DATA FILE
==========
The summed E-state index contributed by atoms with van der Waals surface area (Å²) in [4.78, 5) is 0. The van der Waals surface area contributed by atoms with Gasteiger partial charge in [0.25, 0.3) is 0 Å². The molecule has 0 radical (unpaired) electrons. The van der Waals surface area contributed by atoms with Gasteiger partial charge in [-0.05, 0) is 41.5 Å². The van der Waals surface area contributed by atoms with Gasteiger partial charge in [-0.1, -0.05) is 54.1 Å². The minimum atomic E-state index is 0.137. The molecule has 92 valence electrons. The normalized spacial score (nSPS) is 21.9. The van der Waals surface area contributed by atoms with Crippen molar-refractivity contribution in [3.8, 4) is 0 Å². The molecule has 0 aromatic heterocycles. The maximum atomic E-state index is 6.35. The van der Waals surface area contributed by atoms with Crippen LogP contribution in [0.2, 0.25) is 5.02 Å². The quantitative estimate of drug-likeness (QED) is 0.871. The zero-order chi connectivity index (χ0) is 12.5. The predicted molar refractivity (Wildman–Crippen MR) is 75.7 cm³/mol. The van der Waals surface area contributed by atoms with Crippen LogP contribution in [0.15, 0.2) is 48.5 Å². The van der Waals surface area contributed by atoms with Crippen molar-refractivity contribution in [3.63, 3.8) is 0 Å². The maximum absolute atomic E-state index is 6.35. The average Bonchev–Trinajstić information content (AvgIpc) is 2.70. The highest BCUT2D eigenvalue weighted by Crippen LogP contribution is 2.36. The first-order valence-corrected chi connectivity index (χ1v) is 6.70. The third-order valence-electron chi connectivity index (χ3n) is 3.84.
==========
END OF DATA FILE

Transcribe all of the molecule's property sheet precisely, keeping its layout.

The summed E-state index contributed by atoms with van der Waals surface area (Å²) in [4.78, 5) is 0. The van der Waals surface area contributed by atoms with Gasteiger partial charge in [0.25, 0.3) is 0 Å². The molecule has 0 radical (unpaired) electrons. The van der Waals surface area contributed by atoms with Gasteiger partial charge in [-0.05, 0) is 41.5 Å². The van der Waals surface area contributed by atoms with Gasteiger partial charge in [-0.1, -0.05) is 54.1 Å². The minimum atomic E-state index is 0.137. The molecule has 92 valence electrons. The normalized spacial score (nSPS) is 21.9. The van der Waals surface area contributed by atoms with Crippen molar-refractivity contribution in [3.8, 4) is 0 Å². The molecule has 0 aromatic heterocycles. The maximum atomic E-state index is 6.35. The van der Waals surface area contributed by atoms with Crippen LogP contribution in [0.2, 0.25) is 5.02 Å². The quantitative estimate of drug-likeness (QED) is 0.871. The zero-order chi connectivity index (χ0) is 12.5. The predicted molar refractivity (Wildman–Crippen MR) is 75.7 cm³/mol. The van der Waals surface area contributed by atoms with Crippen LogP contribution in [0.15, 0.2) is 48.5 Å². The van der Waals surface area contributed by atoms with Crippen molar-refractivity contribution in [3.63, 3.8) is 0 Å². The maximum absolute atomic E-state index is 6.35. The average Bonchev–Trinajstić information content (AvgIpc) is 2.70. The highest BCUT2D eigenvalue weighted by Crippen LogP contribution is 2.36. The first-order valence-corrected chi connectivity index (χ1v) is 6.70. The third-order valence-electron chi connectivity index (χ3n) is 3.84.